Postby aggie79 » Tue Feb 14, 2012 6:56 am

Thanks Larry. That's the information I was looking for - great explanation.
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Re: Ultralight Stripper AKA "Less is More" suggestions neede

Postby Larry C » Sat Mar 03, 2012 9:55 am

I am about to install my inner wall framing. I am using cedar to save weight. My question is should I plan for my bulkheads to be inserted into the walls using 2 narrow verticle inner wall strips with a gap between, or just screwed to the wall to a single inner verticle? I want to use the least amount of interior wood in my sandwich panels.
Also, I really don't know exactly where my TD will sit on the chassis, so I don't know exactly where to put inner wall blocking for the fenders. Do you think I can mount my fenders (aluminum) directly on the chassis if I make a half circle backing plate for the fender to attach to the angle iron on my chassis? The fenders would be independent from the TD.

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Re: Ultralight Stripper AKA "Less is More" suggestions neede

Postby Substear » Thu Apr 05, 2012 7:11 pm

Great design. That's what I have in mind except I was thinking on using a 4 x 10 foot platform and a harbor freight trailor. How much epoxy are you using in your build? I'm trying to keep the weight low so it can be pulled with a car with a 1000 lb tow max loaded. What are the teardrops weight with a Harbor Freight trailor? :thinking:
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Re: Ultralight Stripper AKA "Less is More" suggestions neede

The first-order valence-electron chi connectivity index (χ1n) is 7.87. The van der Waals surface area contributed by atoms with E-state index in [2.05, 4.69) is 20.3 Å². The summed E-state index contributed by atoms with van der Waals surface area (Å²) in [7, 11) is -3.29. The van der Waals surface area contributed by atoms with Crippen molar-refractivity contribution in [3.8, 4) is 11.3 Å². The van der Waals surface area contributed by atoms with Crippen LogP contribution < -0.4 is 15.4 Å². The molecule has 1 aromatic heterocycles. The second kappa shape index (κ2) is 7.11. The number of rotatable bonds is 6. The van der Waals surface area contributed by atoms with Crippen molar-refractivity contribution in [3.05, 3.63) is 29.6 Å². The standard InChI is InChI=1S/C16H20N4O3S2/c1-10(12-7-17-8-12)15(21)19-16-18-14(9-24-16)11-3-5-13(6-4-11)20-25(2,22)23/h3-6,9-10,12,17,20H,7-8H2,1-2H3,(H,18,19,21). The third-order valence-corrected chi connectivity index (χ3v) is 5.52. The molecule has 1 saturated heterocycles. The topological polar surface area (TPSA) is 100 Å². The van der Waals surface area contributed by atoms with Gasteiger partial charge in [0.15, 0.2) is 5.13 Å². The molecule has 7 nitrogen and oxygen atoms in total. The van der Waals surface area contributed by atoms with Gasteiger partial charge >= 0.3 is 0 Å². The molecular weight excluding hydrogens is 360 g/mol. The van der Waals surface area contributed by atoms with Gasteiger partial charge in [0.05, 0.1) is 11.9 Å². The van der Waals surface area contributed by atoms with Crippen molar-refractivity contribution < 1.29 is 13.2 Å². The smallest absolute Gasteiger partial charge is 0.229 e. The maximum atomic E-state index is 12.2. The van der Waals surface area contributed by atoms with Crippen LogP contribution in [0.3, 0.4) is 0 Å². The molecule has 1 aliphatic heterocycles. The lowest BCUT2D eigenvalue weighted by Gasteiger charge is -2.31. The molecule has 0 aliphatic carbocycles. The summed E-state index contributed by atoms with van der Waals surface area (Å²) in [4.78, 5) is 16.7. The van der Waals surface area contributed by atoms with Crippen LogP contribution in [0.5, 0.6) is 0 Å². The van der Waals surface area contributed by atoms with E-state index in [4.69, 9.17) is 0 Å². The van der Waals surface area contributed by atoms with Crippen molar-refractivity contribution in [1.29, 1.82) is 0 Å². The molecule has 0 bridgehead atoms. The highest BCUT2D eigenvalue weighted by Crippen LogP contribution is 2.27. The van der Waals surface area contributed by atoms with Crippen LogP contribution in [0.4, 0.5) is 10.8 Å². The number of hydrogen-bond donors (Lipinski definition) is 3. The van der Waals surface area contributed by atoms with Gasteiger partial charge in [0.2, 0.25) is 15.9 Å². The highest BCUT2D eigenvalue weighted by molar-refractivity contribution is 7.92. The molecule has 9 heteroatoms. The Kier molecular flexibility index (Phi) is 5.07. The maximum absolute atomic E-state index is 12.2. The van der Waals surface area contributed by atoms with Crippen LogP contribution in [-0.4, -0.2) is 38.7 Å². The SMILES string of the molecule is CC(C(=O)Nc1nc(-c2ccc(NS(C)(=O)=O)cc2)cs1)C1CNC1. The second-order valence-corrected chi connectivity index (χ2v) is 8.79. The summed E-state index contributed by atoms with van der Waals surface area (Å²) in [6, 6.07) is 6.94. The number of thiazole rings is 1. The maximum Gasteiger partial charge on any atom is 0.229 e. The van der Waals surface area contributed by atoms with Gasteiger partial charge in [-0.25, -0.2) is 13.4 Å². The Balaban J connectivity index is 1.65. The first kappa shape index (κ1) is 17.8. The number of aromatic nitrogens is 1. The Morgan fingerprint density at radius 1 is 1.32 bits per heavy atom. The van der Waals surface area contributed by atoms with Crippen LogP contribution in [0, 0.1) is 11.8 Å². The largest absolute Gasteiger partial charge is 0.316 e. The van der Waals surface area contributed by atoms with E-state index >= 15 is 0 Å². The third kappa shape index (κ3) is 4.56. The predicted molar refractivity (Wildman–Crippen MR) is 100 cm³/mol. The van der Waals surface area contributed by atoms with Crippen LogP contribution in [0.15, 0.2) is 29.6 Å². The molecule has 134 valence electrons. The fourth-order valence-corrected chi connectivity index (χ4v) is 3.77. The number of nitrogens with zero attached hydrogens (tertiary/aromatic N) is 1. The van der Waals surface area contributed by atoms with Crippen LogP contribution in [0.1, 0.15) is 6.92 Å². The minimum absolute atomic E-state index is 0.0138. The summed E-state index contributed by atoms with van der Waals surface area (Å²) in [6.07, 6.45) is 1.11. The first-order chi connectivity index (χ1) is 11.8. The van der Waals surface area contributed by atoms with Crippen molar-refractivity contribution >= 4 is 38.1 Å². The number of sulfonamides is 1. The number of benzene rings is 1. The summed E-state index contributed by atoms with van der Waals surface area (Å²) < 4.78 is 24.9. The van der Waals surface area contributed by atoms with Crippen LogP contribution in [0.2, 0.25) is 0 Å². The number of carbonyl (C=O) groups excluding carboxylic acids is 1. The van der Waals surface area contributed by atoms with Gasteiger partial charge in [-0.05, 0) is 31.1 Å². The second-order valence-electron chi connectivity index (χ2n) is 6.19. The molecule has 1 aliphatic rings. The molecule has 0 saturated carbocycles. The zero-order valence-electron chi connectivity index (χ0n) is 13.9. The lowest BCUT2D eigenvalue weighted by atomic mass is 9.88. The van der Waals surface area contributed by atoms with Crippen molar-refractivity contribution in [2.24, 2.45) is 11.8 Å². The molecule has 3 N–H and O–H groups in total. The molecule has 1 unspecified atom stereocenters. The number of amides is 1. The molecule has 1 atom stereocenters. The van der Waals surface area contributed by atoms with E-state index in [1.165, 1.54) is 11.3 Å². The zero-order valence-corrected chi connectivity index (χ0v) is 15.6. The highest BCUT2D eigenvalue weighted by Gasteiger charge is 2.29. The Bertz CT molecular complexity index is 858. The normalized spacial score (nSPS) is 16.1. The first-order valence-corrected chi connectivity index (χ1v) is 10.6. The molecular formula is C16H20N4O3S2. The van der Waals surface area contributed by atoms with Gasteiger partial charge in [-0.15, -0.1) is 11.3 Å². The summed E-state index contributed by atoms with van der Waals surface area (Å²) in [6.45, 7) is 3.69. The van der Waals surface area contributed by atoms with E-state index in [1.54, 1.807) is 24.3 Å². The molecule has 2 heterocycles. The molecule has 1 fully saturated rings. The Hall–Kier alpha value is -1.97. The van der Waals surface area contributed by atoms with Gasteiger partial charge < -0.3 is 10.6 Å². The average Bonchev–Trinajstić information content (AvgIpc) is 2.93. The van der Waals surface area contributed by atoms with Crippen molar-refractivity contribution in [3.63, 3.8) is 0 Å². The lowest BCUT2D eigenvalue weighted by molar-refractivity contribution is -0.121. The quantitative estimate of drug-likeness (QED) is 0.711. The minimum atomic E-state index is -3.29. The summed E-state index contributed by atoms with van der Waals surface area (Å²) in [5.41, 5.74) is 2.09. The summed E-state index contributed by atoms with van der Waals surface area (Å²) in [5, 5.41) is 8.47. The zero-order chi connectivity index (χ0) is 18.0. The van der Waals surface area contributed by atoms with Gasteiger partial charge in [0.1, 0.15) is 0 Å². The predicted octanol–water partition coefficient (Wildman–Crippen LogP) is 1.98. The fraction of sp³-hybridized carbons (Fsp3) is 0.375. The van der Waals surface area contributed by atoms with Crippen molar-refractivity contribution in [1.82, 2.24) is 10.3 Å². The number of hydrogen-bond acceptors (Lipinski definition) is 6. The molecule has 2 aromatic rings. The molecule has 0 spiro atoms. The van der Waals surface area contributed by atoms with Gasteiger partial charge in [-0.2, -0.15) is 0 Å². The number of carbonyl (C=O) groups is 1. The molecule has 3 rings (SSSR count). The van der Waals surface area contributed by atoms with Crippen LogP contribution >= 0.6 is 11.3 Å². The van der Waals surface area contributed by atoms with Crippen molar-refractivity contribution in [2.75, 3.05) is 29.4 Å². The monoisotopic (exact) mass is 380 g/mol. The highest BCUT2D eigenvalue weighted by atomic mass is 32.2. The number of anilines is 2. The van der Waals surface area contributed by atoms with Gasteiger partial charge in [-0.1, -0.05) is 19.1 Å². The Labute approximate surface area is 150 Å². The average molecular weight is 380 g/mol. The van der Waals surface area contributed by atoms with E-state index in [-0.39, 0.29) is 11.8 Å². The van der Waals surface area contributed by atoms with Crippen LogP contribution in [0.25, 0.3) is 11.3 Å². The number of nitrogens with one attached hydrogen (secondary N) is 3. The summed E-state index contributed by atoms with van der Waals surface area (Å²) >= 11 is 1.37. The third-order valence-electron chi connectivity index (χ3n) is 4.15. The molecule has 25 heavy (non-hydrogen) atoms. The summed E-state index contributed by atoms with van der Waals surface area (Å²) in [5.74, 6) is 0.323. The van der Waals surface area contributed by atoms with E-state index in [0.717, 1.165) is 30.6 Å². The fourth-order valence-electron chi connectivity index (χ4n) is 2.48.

Postby rowerwet » Sat Apr 07, 2012 8:35 am

if you subscribe to epoxyworks http://www.epoxyworks.com/ issue 34 has a stunning strip built, wasp tailed TD, it really looks like an upside down boat.
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Re: Ultralight Stripper AKA "Less is More" update 5/13

Postby Larry C » Sat Apr 07, 2012 9:22 am

The Inner sandwich wall framing is done. I used cedar in keeping with my desire for light weigh. I did not use any fasteners, just thickened Epoxy. The frames are now glued to the inside wall wood strip panels, and everything is coated with Epoxy. Again, no fasteners used.
:beer:


Both sides stacked to keep inner framing in the same place on both sides.
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Long board sander to level everything.
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Skeleton soaked with unthickened epoxy, ready for thickened epoxy and final gluing to inner panel
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Scrap foam insulation from cutting all the pieces needed to fill the panel voids
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Skeleton glued to inner wall panel, and all framing coated with Epoxy
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Re: Ultralight Stripper AKA "Less is More"

Postby Larry C » Mon May 14, 2012 9:57 am

Any suggestions on best glue for foam. Epoxy works great, but the amount needed will be costly. Pl Premium doesn't stick to the foam very well. What have you had success with?

Larry
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Re: Ultralight Stripper AKA "Less is More"

Postby KCStudly » Mon May 14, 2012 3:41 pm

Linuxmanxxx has championed 3M 30NF Fastbond Green contact adhesive and it is what I have purchased for adhereing my foam to inner wall skins; not cheap though. Probably in the same range as epoxy, but water clean-up, long working time, no ratios to mix, and made by first quality manufacturer specifically intended for foam to wood, and other applications.

Others have said they used it with good results, too. I have not used it yet, but I do not see where you can go wrong using 3M products as they were intended; they get it right.
Last edited by KCStudly on Mon May 14, 2012 4:38 pm, edited 1 time in total.
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Re: Ultralight Stripper AKA "Less is More"